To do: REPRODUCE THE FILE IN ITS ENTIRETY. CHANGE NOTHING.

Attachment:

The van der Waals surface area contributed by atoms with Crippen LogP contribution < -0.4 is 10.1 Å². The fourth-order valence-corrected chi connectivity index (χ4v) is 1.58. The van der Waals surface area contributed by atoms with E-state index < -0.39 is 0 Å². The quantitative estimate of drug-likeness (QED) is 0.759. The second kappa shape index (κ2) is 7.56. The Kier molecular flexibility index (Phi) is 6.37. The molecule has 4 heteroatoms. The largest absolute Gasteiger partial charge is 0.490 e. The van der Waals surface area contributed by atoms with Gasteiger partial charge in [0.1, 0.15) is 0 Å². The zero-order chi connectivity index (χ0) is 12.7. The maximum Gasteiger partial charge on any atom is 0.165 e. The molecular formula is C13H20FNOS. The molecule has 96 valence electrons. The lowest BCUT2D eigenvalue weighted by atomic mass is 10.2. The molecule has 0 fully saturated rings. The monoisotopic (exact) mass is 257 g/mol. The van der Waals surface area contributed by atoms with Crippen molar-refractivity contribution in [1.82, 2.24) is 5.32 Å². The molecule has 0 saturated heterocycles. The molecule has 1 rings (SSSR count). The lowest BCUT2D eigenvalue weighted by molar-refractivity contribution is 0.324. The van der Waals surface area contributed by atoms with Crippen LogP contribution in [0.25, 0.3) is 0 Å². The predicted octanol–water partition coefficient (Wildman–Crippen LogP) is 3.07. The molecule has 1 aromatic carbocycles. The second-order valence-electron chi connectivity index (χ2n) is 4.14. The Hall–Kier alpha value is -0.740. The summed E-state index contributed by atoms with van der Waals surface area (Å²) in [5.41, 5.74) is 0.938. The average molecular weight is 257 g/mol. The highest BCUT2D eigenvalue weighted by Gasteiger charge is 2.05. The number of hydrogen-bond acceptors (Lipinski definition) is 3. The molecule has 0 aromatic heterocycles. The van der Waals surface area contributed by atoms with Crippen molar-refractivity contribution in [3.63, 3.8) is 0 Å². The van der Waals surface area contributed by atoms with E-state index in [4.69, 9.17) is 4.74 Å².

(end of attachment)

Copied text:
The van der Waals surface area contributed by atoms with Crippen LogP contribution < -0.4 is 10.1 Å². The fourth-order valence-corrected chi connectivity index (χ4v) is 1.58. The van der Waals surface area contributed by atoms with E-state index < -0.39 is 0 Å². The quantitative estimate of drug-likeness (QED) is 0.759. The second kappa shape index (κ2) is 7.56. The Kier molecular flexibility index (Phi) is 6.37. The molecule has 4 heteroatoms. The largest absolute Gasteiger partial charge is 0.490 e. The van der Waals surface area contributed by atoms with Gasteiger partial charge in [0.1, 0.15) is 0 Å². The zero-order chi connectivity index (χ0) is 12.7. The maximum Gasteiger partial charge on any atom is 0.165 e. The molecular formula is C13H20FNOS. The molecule has 96 valence electrons. The lowest BCUT2D eigenvalue weighted by atomic mass is 10.2. The molecule has 0 fully saturated rings. The monoisotopic (exact) mass is 257 g/mol. The van der Waals surface area contributed by atoms with Crippen molar-refractivity contribution in [1.82, 2.24) is 5.32 Å². The molecule has 0 saturated heterocycles. The molecule has 1 rings (SSSR count). The lowest BCUT2D eigenvalue weighted by molar-refractivity contribution is 0.324. The van der Waals surface area contributed by atoms with Crippen LogP contribution in [0.25, 0.3) is 0 Å². The predicted octanol–water partition coefficient (Wildman–Crippen LogP) is 3.07. The molecule has 1 aromatic carbocycles. The second-order valence-electron chi connectivity index (χ2n) is 4.14. The Hall–Kier alpha value is -0.740. The summed E-state index contributed by atoms with van der Waals surface area (Å²) in [5.41, 5.74) is 0.938. The average molecular weight is 257 g/mol. The highest BCUT2D eigenvalue weighted by Gasteiger charge is 2.05. The number of hydrogen-bond acceptors (Lipinski definition) is 3. The molecule has 0 aromatic heterocycles. The van der Waals surface area contributed by atoms with Crippen molar-refractivity contribution in [3.63, 3.8) is 0 Å². The van der Waals surface area contributed by atoms with E-state index in [4.69, 9.17) is 4.74 Å².